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High conflict divorce can turn ugly, but alternatives exist

conflict-divorce

It is to be expected that two people are not going to be on the best terms when their marriage is ending. Unfortunately, too many people allow animosity to permeate every aspect of a divorce and show disregard for the feelings of others involved. An extreme example of what can happen during an ugly divorce made news recently in British Columbia.

An unfortunate man found himself in a financially unmanageable position after a divorce. He had been ordered to pay support to both his ex-wife and his two children by her, and he was also paying support for a child he fathered subsequent to his divorce with a woman to whom he had been engaged. The second woman was requesting both retroactive and ongoing support for their son. His total monthly support obligations were to be $8,000.

To add insult to injury, his ex-wife asked that the court find him in contempt for failing to meet the terms of a previous court order and fine him an additional $10,000. The judge eventually dismissed these last issues. According to the man’s current wife, he had been alienated from all his children, had spent over $300,000 in legal fees, was bankrupt, had spent time in jail for being unable to pay support the previous year, and was in danger of having his driver’s licence and his passport taken away as punishment for being behind on support payments. Sadly, the man decided he was out of options and chose to take his own life.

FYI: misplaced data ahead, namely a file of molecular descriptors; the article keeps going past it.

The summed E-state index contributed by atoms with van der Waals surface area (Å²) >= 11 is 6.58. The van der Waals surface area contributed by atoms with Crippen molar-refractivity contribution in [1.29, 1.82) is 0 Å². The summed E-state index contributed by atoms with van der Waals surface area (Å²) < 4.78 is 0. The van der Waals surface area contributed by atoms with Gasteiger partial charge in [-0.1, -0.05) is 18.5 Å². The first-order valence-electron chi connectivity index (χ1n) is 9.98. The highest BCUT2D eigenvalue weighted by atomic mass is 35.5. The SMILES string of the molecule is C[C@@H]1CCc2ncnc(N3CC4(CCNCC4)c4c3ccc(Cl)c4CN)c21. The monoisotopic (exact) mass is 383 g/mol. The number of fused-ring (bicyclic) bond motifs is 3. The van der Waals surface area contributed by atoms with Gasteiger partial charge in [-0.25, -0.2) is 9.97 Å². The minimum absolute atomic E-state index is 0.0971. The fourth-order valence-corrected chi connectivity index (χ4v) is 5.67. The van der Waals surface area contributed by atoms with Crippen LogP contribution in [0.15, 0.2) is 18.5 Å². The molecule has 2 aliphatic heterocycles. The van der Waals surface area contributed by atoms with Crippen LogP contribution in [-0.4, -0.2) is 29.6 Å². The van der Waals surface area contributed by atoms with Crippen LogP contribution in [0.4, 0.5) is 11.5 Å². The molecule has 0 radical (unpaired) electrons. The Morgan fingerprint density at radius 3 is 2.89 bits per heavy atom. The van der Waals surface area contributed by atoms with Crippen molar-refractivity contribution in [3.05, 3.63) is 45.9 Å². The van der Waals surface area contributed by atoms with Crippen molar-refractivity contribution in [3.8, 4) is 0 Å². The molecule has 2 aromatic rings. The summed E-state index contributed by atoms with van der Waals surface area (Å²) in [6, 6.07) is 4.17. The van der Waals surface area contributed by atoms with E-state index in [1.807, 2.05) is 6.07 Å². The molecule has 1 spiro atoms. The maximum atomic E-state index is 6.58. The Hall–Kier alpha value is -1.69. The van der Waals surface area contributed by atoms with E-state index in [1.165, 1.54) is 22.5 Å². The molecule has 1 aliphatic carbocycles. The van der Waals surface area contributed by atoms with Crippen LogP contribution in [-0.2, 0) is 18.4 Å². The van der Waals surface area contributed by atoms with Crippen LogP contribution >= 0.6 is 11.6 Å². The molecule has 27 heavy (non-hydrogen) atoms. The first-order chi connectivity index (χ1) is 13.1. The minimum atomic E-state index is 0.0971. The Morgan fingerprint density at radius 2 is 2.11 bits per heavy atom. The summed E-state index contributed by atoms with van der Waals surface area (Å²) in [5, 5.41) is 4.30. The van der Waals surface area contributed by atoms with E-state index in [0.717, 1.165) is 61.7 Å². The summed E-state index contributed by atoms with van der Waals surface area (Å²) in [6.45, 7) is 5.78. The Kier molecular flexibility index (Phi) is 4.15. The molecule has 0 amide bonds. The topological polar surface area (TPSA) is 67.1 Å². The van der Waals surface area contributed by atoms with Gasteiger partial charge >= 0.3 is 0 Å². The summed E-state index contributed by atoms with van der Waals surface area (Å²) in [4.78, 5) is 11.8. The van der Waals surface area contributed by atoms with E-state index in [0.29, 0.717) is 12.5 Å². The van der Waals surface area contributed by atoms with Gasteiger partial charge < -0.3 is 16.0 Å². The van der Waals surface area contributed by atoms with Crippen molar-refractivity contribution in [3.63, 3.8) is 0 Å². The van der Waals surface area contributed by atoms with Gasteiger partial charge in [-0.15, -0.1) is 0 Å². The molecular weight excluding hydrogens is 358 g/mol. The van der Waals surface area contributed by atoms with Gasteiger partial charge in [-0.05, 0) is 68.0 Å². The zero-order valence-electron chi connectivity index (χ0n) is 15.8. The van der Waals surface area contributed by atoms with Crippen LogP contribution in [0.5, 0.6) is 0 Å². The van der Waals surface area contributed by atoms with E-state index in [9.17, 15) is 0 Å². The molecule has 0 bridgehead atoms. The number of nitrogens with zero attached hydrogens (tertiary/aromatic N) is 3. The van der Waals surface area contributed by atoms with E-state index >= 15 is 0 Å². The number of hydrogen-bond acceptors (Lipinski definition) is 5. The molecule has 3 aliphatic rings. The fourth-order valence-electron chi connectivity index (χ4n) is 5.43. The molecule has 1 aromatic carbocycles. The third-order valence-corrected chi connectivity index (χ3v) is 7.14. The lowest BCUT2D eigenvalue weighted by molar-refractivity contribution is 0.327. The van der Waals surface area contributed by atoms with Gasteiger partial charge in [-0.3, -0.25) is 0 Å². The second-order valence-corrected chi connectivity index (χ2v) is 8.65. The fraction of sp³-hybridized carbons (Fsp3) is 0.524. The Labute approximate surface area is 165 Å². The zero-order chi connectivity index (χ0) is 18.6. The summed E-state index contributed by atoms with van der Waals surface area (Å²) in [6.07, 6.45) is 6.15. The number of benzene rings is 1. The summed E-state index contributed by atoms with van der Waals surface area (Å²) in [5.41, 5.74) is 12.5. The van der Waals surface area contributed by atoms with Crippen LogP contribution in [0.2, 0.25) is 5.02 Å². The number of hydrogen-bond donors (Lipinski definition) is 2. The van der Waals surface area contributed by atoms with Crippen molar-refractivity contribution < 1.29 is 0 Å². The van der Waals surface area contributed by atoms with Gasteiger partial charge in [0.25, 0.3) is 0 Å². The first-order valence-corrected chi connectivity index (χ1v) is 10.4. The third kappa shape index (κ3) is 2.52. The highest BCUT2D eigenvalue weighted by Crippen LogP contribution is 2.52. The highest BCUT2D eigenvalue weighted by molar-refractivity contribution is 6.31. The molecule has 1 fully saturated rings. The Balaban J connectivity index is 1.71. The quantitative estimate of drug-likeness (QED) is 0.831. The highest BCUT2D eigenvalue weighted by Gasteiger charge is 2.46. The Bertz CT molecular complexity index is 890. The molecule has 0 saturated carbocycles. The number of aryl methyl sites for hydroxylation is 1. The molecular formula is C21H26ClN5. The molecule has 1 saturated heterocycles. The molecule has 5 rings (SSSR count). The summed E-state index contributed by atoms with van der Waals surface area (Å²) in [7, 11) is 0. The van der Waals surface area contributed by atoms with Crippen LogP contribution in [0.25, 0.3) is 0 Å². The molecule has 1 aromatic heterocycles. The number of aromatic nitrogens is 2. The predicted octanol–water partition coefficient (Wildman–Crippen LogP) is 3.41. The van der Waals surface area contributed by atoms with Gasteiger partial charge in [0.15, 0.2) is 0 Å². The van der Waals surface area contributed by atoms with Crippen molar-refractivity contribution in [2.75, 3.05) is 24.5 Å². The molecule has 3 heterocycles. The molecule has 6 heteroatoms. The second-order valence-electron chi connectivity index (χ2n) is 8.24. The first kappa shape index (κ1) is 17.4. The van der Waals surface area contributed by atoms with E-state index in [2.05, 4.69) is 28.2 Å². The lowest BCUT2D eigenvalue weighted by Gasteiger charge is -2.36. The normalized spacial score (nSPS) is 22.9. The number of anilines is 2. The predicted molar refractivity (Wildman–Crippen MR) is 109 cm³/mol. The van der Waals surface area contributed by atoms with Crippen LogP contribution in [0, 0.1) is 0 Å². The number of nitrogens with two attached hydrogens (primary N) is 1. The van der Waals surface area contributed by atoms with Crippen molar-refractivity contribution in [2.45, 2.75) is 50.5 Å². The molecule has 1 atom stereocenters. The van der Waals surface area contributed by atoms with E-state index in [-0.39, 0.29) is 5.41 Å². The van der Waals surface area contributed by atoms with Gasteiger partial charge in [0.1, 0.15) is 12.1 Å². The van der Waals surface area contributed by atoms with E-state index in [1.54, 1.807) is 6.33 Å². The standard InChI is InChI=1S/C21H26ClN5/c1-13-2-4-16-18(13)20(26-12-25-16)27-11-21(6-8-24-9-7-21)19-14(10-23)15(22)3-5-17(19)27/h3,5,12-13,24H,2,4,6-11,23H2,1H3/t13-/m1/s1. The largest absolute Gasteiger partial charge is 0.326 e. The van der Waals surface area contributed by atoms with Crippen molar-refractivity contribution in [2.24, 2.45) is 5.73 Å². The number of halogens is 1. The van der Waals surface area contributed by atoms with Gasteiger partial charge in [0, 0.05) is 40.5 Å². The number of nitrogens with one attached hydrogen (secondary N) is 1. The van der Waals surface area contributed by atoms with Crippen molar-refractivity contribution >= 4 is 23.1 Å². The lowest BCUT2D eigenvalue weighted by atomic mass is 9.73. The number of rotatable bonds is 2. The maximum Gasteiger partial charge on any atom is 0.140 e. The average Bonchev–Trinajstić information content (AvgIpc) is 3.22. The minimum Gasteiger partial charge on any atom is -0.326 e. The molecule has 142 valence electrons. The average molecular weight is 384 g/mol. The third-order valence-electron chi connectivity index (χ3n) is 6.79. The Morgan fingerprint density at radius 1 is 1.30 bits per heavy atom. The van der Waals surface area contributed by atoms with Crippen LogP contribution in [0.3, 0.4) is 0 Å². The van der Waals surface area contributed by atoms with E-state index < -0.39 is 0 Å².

The tragic outcome of this case is not typical, by any means. However, it does illustrate the position in which a person can be put when no thought to the feelings of others is shown during a divorce. In British Columbia, there are options to a litigated divorce. Taking advantage of collaborative methods may yield far healthier and more satisfactory results than a battle in court.

Source: National Post, “B.C. man pleads for family court reform in suicide note“, Christie Blatchford, March 28, 2017

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